“Yes, I work in theater so I do sing,” he said with a laugh. “Imelda probably sings better than I, though. Identifiable Filipino traits? Jeez. Well, like a stereotypical Filipino, I like my adobo and white rice at any time of day. But Filipinos also have a flair for the dramatic and melodramatic and do tend to laugh in the face of adversity. It’s a coping mechanism I share with my countrymen. Being Filipino has been impactful. Some people don’t think we’re Asian at all. We’re like wandering Mexicans who ended up next to Hong Kong. But having said that, being Asian rocks.”
Celdran attended the Rhode Island School of Design and described that as “an amazing time. The late ‘90s was a perfect moment to be in art school and living in the East Village of New York City. It was intense. The music, the art, the burgeoning LBGT movement, the drugs. I’m lucky and quite grateful to have been part of that and lucky and quite grateful to have come out of it alive [laughs]. As far as artistic influences go, I would cite my American canon: Robert Wilson, John Leguizamo, Bob Fosse. My Philippine canon: Santiago Bose, BenCab, and Sipat Lawin Ensemble. I’m constantly inspired by what they do.
In September 2010, Celdran staged a demonstration against the Catholic Church’s role as the enforcer of social conservatism in Philippine politics. Dressed as the 19th century revolutionary Filipino writer José Rizal, Celdran entered Manila Cathedral during a Mass with the city’s mayor and various archbishops, bearing a sign protesting church-sanctioned abuses of power, and shouted, “Stop getting involved in politics!” before being dragged away by the police. He was charged and found guilty of offending religious feelings, which drew the attention of Human Rights Watch as well as thousands of Facebook supporters.
“I was a little naive in thinking that the Catholic Bishops Conference of the Philippines would let me go with just a slap on the wrist,” Celdran said. “But I did the protest in order to push legislation that was pending in Congress called the Reproductive Health Bill. A very important bill which would provide birth control options to the poorest of Filipinos plus strengthening sex education courses in public schools. This bill had been blocked by the Catholic Church for 16 years. Finally one day, I decided to do something about it. I’m glad I wore a derby [Rizal’s trademark] that day.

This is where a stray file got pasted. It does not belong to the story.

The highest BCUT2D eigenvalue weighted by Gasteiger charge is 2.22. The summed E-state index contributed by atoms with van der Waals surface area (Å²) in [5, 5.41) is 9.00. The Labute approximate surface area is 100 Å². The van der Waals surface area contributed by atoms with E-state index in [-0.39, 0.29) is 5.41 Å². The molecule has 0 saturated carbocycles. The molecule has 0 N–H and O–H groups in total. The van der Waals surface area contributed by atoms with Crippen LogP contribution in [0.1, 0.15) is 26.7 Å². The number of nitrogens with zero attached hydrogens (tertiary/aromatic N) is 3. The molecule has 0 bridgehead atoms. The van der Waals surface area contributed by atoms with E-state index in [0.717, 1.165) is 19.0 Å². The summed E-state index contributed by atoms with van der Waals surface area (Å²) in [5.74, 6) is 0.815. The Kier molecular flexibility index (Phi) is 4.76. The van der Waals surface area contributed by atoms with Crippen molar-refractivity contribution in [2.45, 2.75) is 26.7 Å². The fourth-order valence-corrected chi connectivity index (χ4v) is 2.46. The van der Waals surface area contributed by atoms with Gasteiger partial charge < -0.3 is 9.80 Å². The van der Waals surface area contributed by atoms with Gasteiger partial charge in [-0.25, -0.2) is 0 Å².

“Silence is still leading to death in the Philippines. The Philippines’ HIV infection rate is increasing at an alarming rate and reversing the trend in a region where infection rates were going down. Lack of funding, lack of concern, lack of legislation are the primary reasons why this is happening. I would love to give a shout out to Jonas Bagas [tlfshare.org] and Laurindo Garcia [b-change.org] for being leading lights in the Philippine HIV fight. I am just a mere clown next to these guys.”
But Celdran himself is a true activist, and he ran afoul of the Dubai authorities, as well, when he was invited to perform “Living La Vida Imelda” for Art Dubai 2012. He was interrupted in mid-performance because of an imaginary conversation he had written between Imelda and Muammar Gaddafi, in which she says, “Islam is all about peace, and if you are funding a war in my country that is pitting Filipino against Filipino, you are also pitting Muslim against Muslim. How are you following Mohammed?” Afterwards, he was questioned by security officials and instructed to censor his show. Rather than do that, he cancelled performances.
He told me, “As for Dubai, the whole region is just mired in hypocrisy, bigotry, and misogyny. I have no desire to return to the UAE at all. It still baffles me why institutions like Georgetown and NYU choose to open schools in this region and seemingly validate their system and their way of thinking. Russia makes a new anti-gay law and the whole world freaks out. UAE has had an anti-gay law forever and the world lines up to throw money at them. I don’t get it.”
As far as his sexual orientation goes, Celdran said, “I guess queer would be the best way to describe me. I’m a gay man happily married to a woman for the last 15 years. So I guess that makes me part lesbian too. I’m actually not the first of its kind. I doubt I’ll be the last.”